Intel Corporation (UK) Ltd v Tracy Ann Daw
The House of Lords said in Hatton v Sutherland (2002) that employers who provide employees with a counselling service are unlikely to be found in breach of their duty of care in the event of a negligence claim.
In Intel Corporation (UK) Ltd v Tracy Ann Daw, the Court of Appeal said that did not mean they were a "panacea" in all cases.
Tracy Daw worked for Intel Corporation from May 1988 until June 2001, during which time she progressed from the position of finance assistant to Mergers and Acquisitions Payroll Integration Analyst, a complex and intricate job. She was considered an "outstanding" employee.
She suffered from two periods of post natal depression in 1995 (when she was absent for about four months) and 1998 (when she was off for just under a year). She visited the company’s counseling service during the first bout; and during the second period was given psychiatric community care.
In September 2000, her workload became considerably heavier and peaked in March 2001. During that time, she protested at least 14 times to her employer about the problems she was facing. In early March 2001, her manager found her in tears and asked her to write down the problems in detail.
On 20 March she was told that the team would be reorganized and an additional employee taken on. This did not, however, materialize and her health deteriorated. She saw her own doctor again in May and the company doctor on 7 June. She saw her GP again a week later when she was signed off work. She left work on 15 June and tried to commit suicide the next day.
Decision of High Court
The High Court judge accepted that the company did not know that Ms Daw was susceptible (as a result of the post natal depression) to work related depression. Prior to March 2001, therefore, a reasonable employer could not have foreseen that there was "a real risk of injury" to her health.
However, the company ought to have known by early March 2001 that the demands it was making were "totally unreasonable and that the risk of harm to her health was clear". Had the company done what was needed at that point, her breakdown would probably have been prevented.
As far as providing a counseling service was concerned, the judge said that it could not reduce her workload; the most it could do was to advise her to see her doctor.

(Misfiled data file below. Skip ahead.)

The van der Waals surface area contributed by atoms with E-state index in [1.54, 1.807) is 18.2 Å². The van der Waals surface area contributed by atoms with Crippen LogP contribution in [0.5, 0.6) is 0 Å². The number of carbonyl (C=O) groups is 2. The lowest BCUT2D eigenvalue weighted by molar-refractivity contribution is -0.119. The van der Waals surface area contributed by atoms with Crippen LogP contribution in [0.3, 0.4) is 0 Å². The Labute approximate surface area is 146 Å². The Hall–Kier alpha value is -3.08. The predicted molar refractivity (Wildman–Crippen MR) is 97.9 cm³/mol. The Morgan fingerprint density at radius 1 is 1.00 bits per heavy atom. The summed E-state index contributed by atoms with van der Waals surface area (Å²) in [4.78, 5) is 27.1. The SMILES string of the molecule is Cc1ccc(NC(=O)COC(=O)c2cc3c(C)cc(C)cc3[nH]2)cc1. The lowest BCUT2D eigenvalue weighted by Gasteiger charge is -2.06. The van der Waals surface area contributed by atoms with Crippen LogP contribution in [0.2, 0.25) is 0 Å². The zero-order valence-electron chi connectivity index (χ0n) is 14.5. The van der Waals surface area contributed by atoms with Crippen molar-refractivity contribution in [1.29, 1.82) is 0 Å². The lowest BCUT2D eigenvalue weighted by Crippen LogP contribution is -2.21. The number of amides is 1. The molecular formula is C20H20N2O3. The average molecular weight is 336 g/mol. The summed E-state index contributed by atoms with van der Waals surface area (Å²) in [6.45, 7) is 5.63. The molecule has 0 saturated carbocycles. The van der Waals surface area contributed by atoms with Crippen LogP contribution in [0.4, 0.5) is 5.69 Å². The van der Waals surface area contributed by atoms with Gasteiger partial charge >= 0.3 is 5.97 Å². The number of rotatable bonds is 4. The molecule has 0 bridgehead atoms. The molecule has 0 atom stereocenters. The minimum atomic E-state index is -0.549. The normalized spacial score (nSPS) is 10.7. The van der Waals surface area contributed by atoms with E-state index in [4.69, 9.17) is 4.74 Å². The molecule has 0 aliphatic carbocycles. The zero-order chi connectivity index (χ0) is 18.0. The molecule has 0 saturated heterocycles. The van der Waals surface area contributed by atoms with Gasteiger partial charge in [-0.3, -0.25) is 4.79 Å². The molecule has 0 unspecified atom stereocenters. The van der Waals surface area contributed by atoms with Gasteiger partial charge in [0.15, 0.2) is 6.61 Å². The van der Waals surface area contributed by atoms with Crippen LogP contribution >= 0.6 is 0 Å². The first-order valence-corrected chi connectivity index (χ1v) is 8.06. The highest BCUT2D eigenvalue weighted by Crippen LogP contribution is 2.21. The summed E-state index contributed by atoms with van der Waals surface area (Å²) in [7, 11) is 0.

He awarded her damages of over £134,000. The company appealed the judge’s decision on both liability and quantum (the amount awarded) for her future loss of earnings.
Decision of Court of Appeal
The Court of Appeal agreed with the High Court judge, saying that management failures had created the stresses that led to Ms Daw’s breakdown. By early March, it was not difficult to foresee that her health would suffer.
As far as offering a counselling service was concerned, the Court agreed with the judge that the problems of this "capable and loyal employee" could only be dealt with by reducing her workload. Given the number of times she had protested about the overwork, the company should have taken urgent action when it got her memo in early March 2001.
The Court held that although the House of Lords stated in Hatton v Sutherland that employers who offer a counseling service are unlikely to be found in breach of duty, that did not mean they were a "panacea" in all cases.
The company could not avoid its obligations, therefore, by providing counsellors “who might have brought home to management that action was required. On the judge's findings, the managers knew it was required.”
The company also challenged the judge’s decision that Ms Daw was entitled to loss of earnings beyond 2006.
However, the Court agreed with the judge’s assessment that although there was a 50 per cent chance that she would have another episode of depression by 2006, it would probably not be as serious as this one. She would, therefore, be likely to have periods of employment after 2006 and it dismissed the company’s appeal.